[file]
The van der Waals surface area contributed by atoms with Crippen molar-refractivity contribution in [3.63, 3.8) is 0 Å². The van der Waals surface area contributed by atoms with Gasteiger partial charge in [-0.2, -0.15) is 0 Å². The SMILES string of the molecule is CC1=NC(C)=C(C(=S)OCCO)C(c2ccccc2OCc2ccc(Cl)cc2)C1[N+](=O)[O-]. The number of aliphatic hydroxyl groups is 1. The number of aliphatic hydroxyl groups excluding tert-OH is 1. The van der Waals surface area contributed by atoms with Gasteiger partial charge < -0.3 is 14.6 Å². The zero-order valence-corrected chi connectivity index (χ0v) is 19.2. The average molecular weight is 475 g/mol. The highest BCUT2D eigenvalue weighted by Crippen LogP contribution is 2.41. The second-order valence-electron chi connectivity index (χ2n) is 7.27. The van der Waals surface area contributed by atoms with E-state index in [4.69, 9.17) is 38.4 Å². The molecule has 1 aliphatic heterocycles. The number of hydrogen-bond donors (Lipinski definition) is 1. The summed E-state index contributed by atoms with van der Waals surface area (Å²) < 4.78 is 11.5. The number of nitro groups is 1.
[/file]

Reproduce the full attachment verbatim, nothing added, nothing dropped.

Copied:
The van der Waals surface area contributed by atoms with Crippen molar-refractivity contribution in [3.63, 3.8) is 0 Å². The van der Waals surface area contributed by atoms with Gasteiger partial charge in [-0.2, -0.15) is 0 Å². The SMILES string of the molecule is CC1=NC(C)=C(C(=S)OCCO)C(c2ccccc2OCc2ccc(Cl)cc2)C1[N+](=O)[O-]. The number of aliphatic hydroxyl groups is 1. The number of aliphatic hydroxyl groups excluding tert-OH is 1. The van der Waals surface area contributed by atoms with Gasteiger partial charge < -0.3 is 14.6 Å². The zero-order valence-corrected chi connectivity index (χ0v) is 19.2. The average molecular weight is 475 g/mol. The highest BCUT2D eigenvalue weighted by Crippen LogP contribution is 2.41. The second-order valence-electron chi connectivity index (χ2n) is 7.27. The van der Waals surface area contributed by atoms with E-state index in [4.69, 9.17) is 38.4 Å². The molecule has 1 aliphatic heterocycles. The number of hydrogen-bond donors (Lipinski definition) is 1. The summed E-state index contributed by atoms with van der Waals surface area (Å²) < 4.78 is 11.5. The number of nitro groups is 1.